For any couple working through a divorce, daily life can be tough and there could be a considerable amount of uncertainty. However, parents often have an especially hard time when their marriage is coming to an end. Not only do some worry about child support and how their life will change financially (raising children can be incredibly expensive, of course), but some are completely unsure of how custody will be split up or whether they will even be able to visit their children after the divorce is finalized.
As you likely already know, if you and your spouse get a Florida divorce, the court requires that your property settlement agreement be a fair and equitable one. But what constitutes “fair and equitable?” That depends on a number of factors particular to your own situation.
With respect to divorce, a midlife crisis may have an impact on this decision and a person’s experience in many ways. For example, some people may decide to end their marriage as a direct result of a midlife crisis they are going through and certain realizations or changes of heart that have arisen due to this difficult time in life. For others, divorce may bring on such a crisis. For example, someone may find themselves in this position after their spouse announced unexpectedly that they were filing for divorce.
The desire to keep a family home after getting divorced is not uncommon and is certainly understandable, especially if children are still living at home. If you are getting divorced in Florida and your spouse wants to keep your house to maintain stability for your kids, there are some things you should know so that you can protect yourself in the process.
While divorce and annulment are similar in the sense that they spell the end to a marriage, there are significant legal differences between the two. Understanding these differences is crucial if you believe you may qualify for an annulment, which entails meeting certain, usually rigid, criteria. VeryWellMind.com offers the following information so you can determine whether an annulment is right for you.
The hope is that as divorcing parents work through child custody proceedings in Hernando County, they may put aside the personal differences and disagreements that might have contributed to their separation in order to come up with a parenting plan that is in their kids' best interests. Often, however, that is not possible, and in such cases, the court may be required to appoint a parenting coordinator. According to the Florida Bar Association, a parenting coordinator is an impartial third party tasked with helping separated parents work towards improving in the areas of communication, negotiation and problem-solving in order to best meet their children's needs.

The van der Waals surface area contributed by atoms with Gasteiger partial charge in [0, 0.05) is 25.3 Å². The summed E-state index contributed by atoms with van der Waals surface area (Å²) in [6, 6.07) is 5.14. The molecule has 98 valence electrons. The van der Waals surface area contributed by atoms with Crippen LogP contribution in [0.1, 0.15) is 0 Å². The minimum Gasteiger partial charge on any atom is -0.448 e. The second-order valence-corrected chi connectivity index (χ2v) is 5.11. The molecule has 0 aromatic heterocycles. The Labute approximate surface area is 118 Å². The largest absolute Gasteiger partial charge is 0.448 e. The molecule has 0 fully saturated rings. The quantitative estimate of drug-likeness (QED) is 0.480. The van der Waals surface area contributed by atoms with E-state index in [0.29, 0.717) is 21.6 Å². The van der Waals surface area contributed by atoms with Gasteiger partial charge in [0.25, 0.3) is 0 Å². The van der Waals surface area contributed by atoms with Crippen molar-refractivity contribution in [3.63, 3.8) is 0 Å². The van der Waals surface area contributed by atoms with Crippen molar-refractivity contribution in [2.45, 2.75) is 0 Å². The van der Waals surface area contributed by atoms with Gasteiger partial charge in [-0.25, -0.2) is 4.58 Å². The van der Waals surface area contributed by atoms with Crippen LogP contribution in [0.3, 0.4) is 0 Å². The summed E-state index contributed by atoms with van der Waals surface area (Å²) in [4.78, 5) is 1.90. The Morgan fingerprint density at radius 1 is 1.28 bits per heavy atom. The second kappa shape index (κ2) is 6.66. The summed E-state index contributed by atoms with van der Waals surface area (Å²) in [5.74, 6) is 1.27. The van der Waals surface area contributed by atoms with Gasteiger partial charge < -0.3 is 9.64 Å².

Parents in Hernando County often struggle with telling their children about impending divorce. Doing so in the correct manner is crucial however, for both preserving the well-being of your child as well as ensuring he or she maintains a healthy and loving relationship with your ex. HealthyChildren.org offers the following advice in this case, which is highly useful to parents when breaking the news to their kids.
For divorcing couples in Florida, handling the practical aspects might be just the tip of the iceberg. Coping with the emotional effects of divorce can be far more challenging for some people and can even get in the way of making reasonable decisions for both you as well as your family. Because it can be a stressful time for all involved, Psychology Today offers the following advice to people reeling in the aftermath of a divorce.
After your divorce, the things and places that you see in Hernando County may only serve to remind you of a previous chapter of your life that you now would like to move past. You may find that the best way to help you progress into the next stage of your life is to relocate. That becomes more difficult, however, if you and your ex-spouse share children together. Many have come to us here at Day Law in your same situation. Like them, you may be pleased to learn that the law does allow you to relocate (with your children) following your divorce.
For Floridians going through divorce, it can be difficult to spot the light at the end of a tunnel. It may take months -- and even years -- to notice that the closing of one door has resulted in the opening of many others. Regardless of the stage, divorce can have a number of different effects on family members. If children are in the picture, they can become the sole focus; while caring for each family member is important, maintaining self-care and preserving mental health should be a priority for everyone involved.